“In Berks County outside of Lehigh there were a lot of manufacturing jobs,” he said, an area where it now seems to Mandrusiak as if every third house sports a Trump sign. And internal polls, he said, showed Trump with a lead in the county. “Folks are struggling to get by, and that’s a driving factor for Donald Trump that we see.” Despite a shared sense of economic hardship, though, residents in the outer borough see their struggles as a piece apart from Reading’s.
“To speak bluntly, I think it’s sad to see what Reading has turned into,” Mandrusiak said. “Lots of folks I talked to, whether it be in this Wyomissing area or the southern part of the county, rural parts of the county, they don’t even like to travel into downtown Reading anymore.”
Kevin Murphy, president of the Berks County Community Foundation, had a more optimistic spin on the area’s economic state, one that doesn’t center around a revitalization of Reading but rather embraces the county’s high-suburbia culture.
“I realize the affection for thinking of Pennsylvania as ‘The Deer Hunter,’ but that’s not the story of Southeastern Pennsylvania,” he said. “The story of Southeastern Pennsylvania is a booming economy with high-tech, huge medical research productions.” That New York and Philadelphia are becoming more difficult places for middle-class families to call home was only to Berks County’s advantage. He spoke of horse farms in the area, of new bike paths, Amish buggies and picturesque small towns. “We think we can attract, and we do attract, a kind of entrepreneurial class that’s attracted to the quality of life and the proximity to markets,” Murphy said.
Not all of the county’s towns were doing quite so well, he said, pointing not only to struggling places like Kutztown, but to pockets of rural poverty at the county’s northern and southern extremities. The identity of Berks is essentially balkanized, though, Murphy said, with each town or village identifying more strongly with their school district than as a member of, say, the greater Reading metropolitan area. The fortunes of many places in Berks remain to be seen — hence Trump’s anti-establishment appeal in parts of the county — but they don’t want to be dragged down by an association with Reading’s problems.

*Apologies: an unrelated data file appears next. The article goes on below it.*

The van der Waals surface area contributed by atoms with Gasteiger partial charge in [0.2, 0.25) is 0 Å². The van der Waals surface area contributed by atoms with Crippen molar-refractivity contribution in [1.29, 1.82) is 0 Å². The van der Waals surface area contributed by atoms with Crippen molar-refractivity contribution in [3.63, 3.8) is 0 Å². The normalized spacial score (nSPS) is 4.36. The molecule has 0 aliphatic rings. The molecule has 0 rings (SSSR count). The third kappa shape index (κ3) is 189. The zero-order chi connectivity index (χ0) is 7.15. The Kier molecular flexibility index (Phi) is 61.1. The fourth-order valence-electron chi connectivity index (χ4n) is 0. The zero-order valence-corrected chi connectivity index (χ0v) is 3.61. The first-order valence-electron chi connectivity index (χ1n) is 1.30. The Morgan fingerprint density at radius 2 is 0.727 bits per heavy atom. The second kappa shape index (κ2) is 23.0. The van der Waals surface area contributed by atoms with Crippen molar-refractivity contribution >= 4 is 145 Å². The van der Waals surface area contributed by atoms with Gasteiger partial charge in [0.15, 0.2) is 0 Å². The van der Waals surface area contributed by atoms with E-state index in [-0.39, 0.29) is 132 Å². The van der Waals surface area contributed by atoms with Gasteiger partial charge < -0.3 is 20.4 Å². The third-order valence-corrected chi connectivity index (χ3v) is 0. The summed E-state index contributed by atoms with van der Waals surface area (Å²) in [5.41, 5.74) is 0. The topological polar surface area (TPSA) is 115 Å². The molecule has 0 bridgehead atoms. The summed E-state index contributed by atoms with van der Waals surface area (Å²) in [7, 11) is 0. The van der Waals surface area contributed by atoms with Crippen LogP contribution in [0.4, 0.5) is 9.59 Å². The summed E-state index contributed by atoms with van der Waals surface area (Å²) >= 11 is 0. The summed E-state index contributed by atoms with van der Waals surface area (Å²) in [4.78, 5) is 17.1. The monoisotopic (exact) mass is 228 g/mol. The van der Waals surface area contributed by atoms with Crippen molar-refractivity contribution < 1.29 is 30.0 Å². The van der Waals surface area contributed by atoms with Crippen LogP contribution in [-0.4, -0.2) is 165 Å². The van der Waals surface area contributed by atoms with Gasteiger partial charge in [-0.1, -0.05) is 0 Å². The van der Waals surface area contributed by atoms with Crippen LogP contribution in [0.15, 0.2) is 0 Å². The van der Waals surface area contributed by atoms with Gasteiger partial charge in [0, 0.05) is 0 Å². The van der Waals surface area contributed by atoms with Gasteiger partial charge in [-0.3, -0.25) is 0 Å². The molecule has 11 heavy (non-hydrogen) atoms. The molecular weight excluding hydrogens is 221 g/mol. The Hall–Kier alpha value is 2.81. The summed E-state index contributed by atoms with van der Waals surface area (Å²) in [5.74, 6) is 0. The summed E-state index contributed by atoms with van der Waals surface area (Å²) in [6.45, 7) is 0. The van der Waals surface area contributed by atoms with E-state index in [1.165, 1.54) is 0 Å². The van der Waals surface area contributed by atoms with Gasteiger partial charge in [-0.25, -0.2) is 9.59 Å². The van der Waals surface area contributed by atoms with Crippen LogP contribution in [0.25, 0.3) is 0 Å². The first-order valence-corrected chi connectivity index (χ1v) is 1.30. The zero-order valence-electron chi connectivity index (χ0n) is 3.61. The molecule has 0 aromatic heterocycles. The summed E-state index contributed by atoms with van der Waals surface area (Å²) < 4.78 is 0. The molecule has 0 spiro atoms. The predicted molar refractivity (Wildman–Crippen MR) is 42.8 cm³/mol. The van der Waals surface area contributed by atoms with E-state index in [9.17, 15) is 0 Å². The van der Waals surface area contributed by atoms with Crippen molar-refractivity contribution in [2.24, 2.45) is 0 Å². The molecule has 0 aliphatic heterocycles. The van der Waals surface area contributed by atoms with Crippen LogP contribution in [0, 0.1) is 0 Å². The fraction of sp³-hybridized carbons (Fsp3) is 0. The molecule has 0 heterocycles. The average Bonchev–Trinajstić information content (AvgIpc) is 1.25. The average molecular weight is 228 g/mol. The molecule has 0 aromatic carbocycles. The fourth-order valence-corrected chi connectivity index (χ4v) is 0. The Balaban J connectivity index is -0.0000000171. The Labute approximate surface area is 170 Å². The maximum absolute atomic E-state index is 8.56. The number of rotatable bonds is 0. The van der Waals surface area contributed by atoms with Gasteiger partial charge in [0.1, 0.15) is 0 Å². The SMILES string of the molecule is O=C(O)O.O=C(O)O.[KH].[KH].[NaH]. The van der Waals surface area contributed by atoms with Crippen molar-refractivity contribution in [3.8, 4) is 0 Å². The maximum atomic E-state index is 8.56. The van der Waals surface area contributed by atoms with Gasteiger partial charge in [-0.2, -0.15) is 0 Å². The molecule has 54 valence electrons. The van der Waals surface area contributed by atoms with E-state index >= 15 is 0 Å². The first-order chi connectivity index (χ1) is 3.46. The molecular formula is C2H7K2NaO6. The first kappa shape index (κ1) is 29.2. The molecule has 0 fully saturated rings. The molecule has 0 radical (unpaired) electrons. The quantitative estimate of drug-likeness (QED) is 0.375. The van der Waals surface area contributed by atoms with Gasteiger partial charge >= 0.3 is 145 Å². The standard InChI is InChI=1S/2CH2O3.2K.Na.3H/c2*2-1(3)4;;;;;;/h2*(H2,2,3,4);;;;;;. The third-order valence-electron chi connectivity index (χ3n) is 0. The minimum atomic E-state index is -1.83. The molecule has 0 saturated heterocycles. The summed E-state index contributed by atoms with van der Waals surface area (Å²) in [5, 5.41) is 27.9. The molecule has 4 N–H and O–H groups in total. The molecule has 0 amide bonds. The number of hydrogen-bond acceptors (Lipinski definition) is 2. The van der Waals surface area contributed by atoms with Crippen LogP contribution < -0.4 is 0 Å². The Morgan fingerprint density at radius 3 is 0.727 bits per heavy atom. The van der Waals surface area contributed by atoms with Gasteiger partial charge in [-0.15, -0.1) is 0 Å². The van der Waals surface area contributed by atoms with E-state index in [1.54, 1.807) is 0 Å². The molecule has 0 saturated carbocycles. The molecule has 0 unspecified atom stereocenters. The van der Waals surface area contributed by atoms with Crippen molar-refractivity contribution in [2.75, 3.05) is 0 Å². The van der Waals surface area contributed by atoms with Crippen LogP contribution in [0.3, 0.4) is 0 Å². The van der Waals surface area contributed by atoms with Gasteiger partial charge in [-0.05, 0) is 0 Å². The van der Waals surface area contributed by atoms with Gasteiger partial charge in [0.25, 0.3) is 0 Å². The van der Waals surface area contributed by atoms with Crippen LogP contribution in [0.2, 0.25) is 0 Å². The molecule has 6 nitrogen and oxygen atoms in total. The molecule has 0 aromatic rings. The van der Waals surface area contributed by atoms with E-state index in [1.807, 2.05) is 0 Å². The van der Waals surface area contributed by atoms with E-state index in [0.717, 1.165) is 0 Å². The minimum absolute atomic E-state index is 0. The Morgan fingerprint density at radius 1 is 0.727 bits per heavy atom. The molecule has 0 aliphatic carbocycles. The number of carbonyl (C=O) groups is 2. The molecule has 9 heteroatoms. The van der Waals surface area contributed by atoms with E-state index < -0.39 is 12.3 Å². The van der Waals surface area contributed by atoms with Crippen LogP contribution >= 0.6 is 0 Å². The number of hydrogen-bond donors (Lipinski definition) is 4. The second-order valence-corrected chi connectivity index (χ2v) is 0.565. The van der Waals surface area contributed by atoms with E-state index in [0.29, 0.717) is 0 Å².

“There are 71 [municipalities] in Berks, there are 411,000 people in the county split among these municipalities and the media likes to come and talk about Reading,” Murphy said. “Which would be like coming to Pittsburgh and analyzing the Hill District and saying, ‘and this is what the region looks like.’ Sixty-seven percent of the poor people in Berks County live in this one municipality, so it’s really more like a neighborhood.”
Walking through Reading on a recent afternoon, I passed by all the things you can’t see from the pagoda on top of Mt. Penn. There were the bas relief depictions of the town’s railroad past on the stone walls of a building, posters for cheap collect calls to Central America, and the bustling scene and pawn shops of Penn Square not far from a newly opened luxury Double Tree hotel, a nod to downtown revitalization. There was also, unexpectedly, a pair of Trump signs.
I spotted them outside a dingy building attached to Tommy’s Auto Repair, a garage on North 8th Street, and wandered in.
They belonged, according to Tommy Acevedo, 39, to “the old man who owns the building.” Acevedo, originally from the Dominican Republic, owns the autobody business and a grocery store a few blocks away.
Sitting in the garage office, Acevedo and a few customers argued animatedly about the presidential race as soon as the topic of the Trump signs came up, the election being 2016’s one sure conversational accelerant. They talked Trump’s businessman appeal, Clinton’s emails and the threat of terrorism. Ultimately, though, Acevedo said, “I’m definitely trying to get Hillary in there.”
And the old man’s Trump signs would be coming down soon enough; Acevedo is set to open a car dealership in the front office where they hang. In the end, it didn’t matter much who won, he said.
“I’m just going to come here and work.”